If the 94k for 15 years equals the 1.4m, how is there 1.0m left at 70 years old to equate to a 41K(4%) WR ?
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Old 08-08-2018, 05:19 PM   #6
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Looks promising as long as you're done traveling by the time you're 70.
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Old 08-08-2018, 05:20 PM   #7
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If the 94k for 15 years equals the 1.4m, how is there 1.0m left at 70 years old to equate to a 41K(4%) WR ?
It might help to look at it in buckets:

Bucket 1: SS bridge $797,940

15 years * $53,196 (SS) = $797,940 I need this much to bridge from 55 to 70. This doesn't include an allowance for inflation which is why I assume no growth and hope the return on the $797,940 offsets inflation.

Bucket 2: SWR $1,028,960

$1,826,900 - $797,940 = $1,028,960 this is what's left @ 70. I want to start withdrawing @ 55 so I just took 4% of this and add that to my income.

This results in a very high initial withdrawal rate until age 70 and then a tiny withdrawal rate at age 70. If the black swan cometh, then I have a lot of discretionary to manage that as it comes along.
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Old 08-08-2018, 06:23 PM   #8
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Originally Posted by corn18 View Post
It might help to look at it in buckets:

Bucket 1: SS bridge $797,940

15 years * $53,196 (SS) = $797,940 I need this much to bridge from 55 to 70. This doesn't include an allowance for inflation which is why I assume no growth and hope the return on the $797,940 offsets inflation.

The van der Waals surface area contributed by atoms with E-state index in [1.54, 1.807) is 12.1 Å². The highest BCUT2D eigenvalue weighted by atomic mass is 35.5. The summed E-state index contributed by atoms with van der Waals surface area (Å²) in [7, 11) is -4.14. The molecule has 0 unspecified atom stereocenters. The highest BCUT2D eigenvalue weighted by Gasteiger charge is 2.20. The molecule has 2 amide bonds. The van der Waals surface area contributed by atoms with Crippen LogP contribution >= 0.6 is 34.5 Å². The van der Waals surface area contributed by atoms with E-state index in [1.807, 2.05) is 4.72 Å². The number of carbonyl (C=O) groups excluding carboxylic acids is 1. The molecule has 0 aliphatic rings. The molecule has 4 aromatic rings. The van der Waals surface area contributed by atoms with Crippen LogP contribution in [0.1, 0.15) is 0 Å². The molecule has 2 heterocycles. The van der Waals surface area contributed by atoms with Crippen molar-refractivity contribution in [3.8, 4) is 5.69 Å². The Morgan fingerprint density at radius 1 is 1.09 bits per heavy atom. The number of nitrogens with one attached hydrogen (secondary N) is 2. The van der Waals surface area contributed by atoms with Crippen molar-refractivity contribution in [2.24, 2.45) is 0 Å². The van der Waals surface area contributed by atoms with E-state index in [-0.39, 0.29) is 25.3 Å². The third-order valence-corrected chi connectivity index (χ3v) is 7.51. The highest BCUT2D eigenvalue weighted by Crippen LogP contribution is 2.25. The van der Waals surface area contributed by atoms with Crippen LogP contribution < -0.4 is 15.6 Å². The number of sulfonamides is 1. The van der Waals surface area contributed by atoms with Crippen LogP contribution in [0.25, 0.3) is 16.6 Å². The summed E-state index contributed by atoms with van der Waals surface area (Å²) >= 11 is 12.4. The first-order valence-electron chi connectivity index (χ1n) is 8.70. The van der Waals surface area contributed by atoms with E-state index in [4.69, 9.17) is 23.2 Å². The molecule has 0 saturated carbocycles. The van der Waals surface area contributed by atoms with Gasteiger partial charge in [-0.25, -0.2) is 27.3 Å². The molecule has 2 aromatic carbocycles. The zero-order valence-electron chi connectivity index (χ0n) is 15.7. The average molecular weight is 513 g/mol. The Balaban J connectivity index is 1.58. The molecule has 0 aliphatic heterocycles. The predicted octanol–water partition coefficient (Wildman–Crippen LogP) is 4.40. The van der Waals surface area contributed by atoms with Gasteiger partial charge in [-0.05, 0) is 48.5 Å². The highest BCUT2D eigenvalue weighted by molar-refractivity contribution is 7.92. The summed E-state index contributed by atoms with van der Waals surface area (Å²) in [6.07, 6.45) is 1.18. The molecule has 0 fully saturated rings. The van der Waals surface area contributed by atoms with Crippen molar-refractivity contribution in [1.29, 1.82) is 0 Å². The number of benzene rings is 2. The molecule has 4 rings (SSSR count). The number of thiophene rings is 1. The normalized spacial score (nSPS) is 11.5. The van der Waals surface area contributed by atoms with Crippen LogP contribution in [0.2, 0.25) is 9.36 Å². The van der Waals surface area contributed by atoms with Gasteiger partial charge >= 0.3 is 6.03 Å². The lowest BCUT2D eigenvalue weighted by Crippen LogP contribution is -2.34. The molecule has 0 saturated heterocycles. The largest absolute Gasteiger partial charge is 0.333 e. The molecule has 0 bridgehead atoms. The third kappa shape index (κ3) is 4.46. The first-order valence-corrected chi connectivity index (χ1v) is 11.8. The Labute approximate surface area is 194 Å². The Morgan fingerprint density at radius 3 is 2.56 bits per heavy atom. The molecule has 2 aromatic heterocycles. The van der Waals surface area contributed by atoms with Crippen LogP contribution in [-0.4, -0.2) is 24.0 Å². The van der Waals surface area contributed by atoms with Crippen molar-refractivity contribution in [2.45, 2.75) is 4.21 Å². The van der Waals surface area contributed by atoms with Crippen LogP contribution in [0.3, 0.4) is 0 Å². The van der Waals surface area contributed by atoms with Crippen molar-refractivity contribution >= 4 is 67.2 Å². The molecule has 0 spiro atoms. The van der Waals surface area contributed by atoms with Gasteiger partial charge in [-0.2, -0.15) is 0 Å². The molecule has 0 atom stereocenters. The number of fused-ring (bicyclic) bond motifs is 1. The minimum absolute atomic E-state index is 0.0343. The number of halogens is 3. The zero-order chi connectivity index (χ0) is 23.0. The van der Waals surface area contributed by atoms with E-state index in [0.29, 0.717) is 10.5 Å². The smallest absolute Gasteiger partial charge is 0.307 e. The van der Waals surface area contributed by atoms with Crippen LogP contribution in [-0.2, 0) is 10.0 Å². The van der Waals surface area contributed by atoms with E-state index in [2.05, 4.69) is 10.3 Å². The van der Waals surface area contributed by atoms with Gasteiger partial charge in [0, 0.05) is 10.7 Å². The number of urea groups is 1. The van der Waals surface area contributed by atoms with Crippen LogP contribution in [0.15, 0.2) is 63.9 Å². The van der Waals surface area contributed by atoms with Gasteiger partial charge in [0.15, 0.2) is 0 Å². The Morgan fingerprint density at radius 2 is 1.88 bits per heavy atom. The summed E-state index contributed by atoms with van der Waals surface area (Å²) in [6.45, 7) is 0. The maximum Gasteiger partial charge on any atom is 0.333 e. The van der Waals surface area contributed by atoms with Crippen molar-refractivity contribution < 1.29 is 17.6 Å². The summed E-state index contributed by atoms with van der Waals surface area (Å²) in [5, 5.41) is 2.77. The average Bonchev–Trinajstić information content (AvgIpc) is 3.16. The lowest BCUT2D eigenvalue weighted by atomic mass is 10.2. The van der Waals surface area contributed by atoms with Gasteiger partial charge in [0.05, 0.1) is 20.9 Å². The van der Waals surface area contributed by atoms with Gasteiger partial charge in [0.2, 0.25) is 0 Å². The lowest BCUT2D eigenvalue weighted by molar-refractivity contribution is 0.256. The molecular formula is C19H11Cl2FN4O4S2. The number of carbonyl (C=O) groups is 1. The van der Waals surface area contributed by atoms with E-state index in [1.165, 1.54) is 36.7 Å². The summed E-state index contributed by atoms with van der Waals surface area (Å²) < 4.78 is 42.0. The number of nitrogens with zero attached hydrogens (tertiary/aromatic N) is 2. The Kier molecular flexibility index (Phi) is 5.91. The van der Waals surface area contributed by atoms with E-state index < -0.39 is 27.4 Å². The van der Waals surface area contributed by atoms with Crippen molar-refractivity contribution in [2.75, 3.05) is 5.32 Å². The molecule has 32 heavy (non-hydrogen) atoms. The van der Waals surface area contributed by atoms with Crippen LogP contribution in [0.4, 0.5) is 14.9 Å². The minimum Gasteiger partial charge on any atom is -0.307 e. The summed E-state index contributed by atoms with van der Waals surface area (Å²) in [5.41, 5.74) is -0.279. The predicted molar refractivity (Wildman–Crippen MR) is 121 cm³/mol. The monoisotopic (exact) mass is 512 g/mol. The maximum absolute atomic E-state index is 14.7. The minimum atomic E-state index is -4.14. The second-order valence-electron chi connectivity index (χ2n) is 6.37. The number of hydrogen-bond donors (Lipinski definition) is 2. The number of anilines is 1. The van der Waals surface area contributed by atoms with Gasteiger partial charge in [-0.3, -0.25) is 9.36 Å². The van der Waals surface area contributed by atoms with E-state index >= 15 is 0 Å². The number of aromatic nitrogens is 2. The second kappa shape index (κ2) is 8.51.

Bucket 2: SWR $1,028,960

$1,826,900 - $797,940 = $1,028,960 this is what's left @ 70. I want to start withdrawing @ 55 so I just took 4% of this and add that to my income.

This results in a very high initial withdrawal rate until age 70 and then a tiny withdrawal rate at age 70. If the black swan cometh, then I have a lot of discretionary to manage that as it comes along.
Ok understand.
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Old 08-08-2018, 07:31 PM   #9
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Originally Posted by corn18 View Post
It might help to look at it in buckets:

Bucket 1: SS bridge $797,940

15 years * $53,196 (SS) = $797,940 I need this much to bridge from 55 to 70. This doesn't include an allowance for inflation which is why I assume no growth and hope the return on the $797,940 offsets inflation.

Bucket 2: SWR $1,028,960

$1,826,900 - $797,940 = $1,028,960 this is what's left @ 70. I want to start withdrawing @ 55 so I just took 4% of this and add that to my income.

This results in a very high initial withdrawal rate until age 70 and then a tiny withdrawal rate at age 70. If the black swan cometh, then I have a lot of discretionary to manage that as it comes along.